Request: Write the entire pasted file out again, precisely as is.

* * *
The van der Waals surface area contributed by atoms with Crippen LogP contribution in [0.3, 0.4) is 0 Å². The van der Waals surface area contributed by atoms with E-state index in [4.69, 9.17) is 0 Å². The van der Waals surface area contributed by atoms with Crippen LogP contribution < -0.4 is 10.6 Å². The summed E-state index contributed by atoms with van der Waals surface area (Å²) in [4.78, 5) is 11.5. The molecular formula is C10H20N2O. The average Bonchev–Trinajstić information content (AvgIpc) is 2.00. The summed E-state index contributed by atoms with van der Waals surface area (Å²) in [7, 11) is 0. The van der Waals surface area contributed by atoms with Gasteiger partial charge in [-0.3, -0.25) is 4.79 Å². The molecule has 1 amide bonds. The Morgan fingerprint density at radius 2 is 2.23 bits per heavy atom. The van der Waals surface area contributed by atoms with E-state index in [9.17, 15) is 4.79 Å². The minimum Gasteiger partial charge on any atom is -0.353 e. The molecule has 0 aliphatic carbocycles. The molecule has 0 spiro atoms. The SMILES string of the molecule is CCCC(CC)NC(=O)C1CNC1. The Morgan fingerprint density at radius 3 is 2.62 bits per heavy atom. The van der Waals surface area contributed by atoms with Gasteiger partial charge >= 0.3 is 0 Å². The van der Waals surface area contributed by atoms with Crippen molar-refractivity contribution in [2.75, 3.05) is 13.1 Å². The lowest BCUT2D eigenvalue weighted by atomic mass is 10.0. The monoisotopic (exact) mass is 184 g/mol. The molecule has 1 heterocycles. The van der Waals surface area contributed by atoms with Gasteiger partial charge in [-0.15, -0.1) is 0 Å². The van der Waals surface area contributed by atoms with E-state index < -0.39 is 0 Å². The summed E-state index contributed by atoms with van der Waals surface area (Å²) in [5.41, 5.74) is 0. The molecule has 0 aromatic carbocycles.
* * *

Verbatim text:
The van der Waals surface area contributed by atoms with Crippen LogP contribution in [0.3, 0.4) is 0 Å². The van der Waals surface area contributed by atoms with E-state index in [4.69, 9.17) is 0 Å². The van der Waals surface area contributed by atoms with Crippen LogP contribution < -0.4 is 10.6 Å². The summed E-state index contributed by atoms with van der Waals surface area (Å²) in [4.78, 5) is 11.5. The molecular formula is C10H20N2O. The average Bonchev–Trinajstić information content (AvgIpc) is 2.00. The summed E-state index contributed by atoms with van der Waals surface area (Å²) in [7, 11) is 0. The van der Waals surface area contributed by atoms with Gasteiger partial charge in [-0.3, -0.25) is 4.79 Å². The molecule has 1 amide bonds. The Morgan fingerprint density at radius 2 is 2.23 bits per heavy atom. The van der Waals surface area contributed by atoms with E-state index in [9.17, 15) is 4.79 Å². The minimum Gasteiger partial charge on any atom is -0.353 e. The molecule has 0 aliphatic carbocycles. The molecule has 0 spiro atoms. The SMILES string of the molecule is CCCC(CC)NC(=O)C1CNC1. The Morgan fingerprint density at radius 3 is 2.62 bits per heavy atom. The van der Waals surface area contributed by atoms with Gasteiger partial charge >= 0.3 is 0 Å². The van der Waals surface area contributed by atoms with Crippen molar-refractivity contribution in [2.75, 3.05) is 13.1 Å². The lowest BCUT2D eigenvalue weighted by atomic mass is 10.0. The monoisotopic (exact) mass is 184 g/mol. The molecule has 1 heterocycles. The van der Waals surface area contributed by atoms with Gasteiger partial charge in [-0.15, -0.1) is 0 Å². The van der Waals surface area contributed by atoms with E-state index < -0.39 is 0 Å². The summed E-state index contributed by atoms with van der Waals surface area (Å²) in [5.41, 5.74) is 0. The molecule has 0 aromatic carbocycles.